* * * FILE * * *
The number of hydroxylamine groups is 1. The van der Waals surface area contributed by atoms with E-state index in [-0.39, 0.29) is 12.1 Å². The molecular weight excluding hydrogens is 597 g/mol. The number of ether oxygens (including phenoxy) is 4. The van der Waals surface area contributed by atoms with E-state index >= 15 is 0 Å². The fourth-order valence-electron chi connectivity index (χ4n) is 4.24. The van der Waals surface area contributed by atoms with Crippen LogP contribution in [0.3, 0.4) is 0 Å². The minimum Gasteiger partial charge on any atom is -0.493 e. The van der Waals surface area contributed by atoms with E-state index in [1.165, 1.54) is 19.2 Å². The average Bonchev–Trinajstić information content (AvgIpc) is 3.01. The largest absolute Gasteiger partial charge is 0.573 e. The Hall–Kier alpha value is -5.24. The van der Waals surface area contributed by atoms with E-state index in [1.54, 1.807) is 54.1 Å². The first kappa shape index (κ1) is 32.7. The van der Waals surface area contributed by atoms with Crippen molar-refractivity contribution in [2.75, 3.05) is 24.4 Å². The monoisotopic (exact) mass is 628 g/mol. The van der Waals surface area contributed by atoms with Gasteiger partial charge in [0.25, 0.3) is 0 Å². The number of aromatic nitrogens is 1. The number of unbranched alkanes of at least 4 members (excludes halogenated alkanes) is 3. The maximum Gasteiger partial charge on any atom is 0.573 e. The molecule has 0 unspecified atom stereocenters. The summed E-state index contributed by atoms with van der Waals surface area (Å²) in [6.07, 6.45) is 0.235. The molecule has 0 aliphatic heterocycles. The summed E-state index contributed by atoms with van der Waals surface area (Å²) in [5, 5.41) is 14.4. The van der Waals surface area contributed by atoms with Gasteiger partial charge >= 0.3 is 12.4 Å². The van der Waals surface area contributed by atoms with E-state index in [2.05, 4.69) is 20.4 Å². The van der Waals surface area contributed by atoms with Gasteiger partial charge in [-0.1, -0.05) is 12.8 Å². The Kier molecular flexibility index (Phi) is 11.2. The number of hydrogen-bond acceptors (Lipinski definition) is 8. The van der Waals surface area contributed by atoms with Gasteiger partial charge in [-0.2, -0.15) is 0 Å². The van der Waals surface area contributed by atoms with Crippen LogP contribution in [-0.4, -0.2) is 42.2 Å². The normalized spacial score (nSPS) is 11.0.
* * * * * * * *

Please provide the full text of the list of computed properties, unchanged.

The number of hydroxylamine groups is 1. The van der Waals surface area contributed by atoms with E-state index in [-0.39, 0.29) is 12.1 Å². The molecular weight excluding hydrogens is 597 g/mol. The number of ether oxygens (including phenoxy) is 4. The van der Waals surface area contributed by atoms with E-state index >= 15 is 0 Å². The fourth-order valence-electron chi connectivity index (χ4n) is 4.24. The van der Waals surface area contributed by atoms with Crippen LogP contribution in [0.3, 0.4) is 0 Å². The minimum Gasteiger partial charge on any atom is -0.493 e. The van der Waals surface area contributed by atoms with E-state index in [1.165, 1.54) is 19.2 Å². The average Bonchev–Trinajstić information content (AvgIpc) is 3.01. The largest absolute Gasteiger partial charge is 0.573 e. The Hall–Kier alpha value is -5.24. The van der Waals surface area contributed by atoms with E-state index in [1.54, 1.807) is 54.1 Å². The first kappa shape index (κ1) is 32.7. The van der Waals surface area contributed by atoms with Crippen molar-refractivity contribution in [2.75, 3.05) is 24.4 Å². The monoisotopic (exact) mass is 628 g/mol. The van der Waals surface area contributed by atoms with Gasteiger partial charge in [0.25, 0.3) is 0 Å². The number of aromatic nitrogens is 1. The number of unbranched alkanes of at least 4 members (excludes halogenated alkanes) is 3. The maximum Gasteiger partial charge on any atom is 0.573 e. The molecule has 0 unspecified atom stereocenters. The summed E-state index contributed by atoms with van der Waals surface area (Å²) in [6.07, 6.45) is 0.235. The molecule has 0 aliphatic heterocycles. The summed E-state index contributed by atoms with van der Waals surface area (Å²) in [5, 5.41) is 14.4. The van der Waals surface area contributed by atoms with Gasteiger partial charge >= 0.3 is 12.4 Å². The van der Waals surface area contributed by atoms with E-state index in [2.05, 4.69) is 20.4 Å². The van der Waals surface area contributed by atoms with Gasteiger partial charge in [-0.1, -0.05) is 12.8 Å². The Kier molecular flexibility index (Phi) is 11.2. The number of hydrogen-bond acceptors (Lipinski definition) is 8. The van der Waals surface area contributed by atoms with Gasteiger partial charge in [-0.2, -0.15) is 0 Å². The van der Waals surface area contributed by atoms with Crippen LogP contribution in [-0.4, -0.2) is 42.2 Å². The normalized spacial score (nSPS) is 11.0.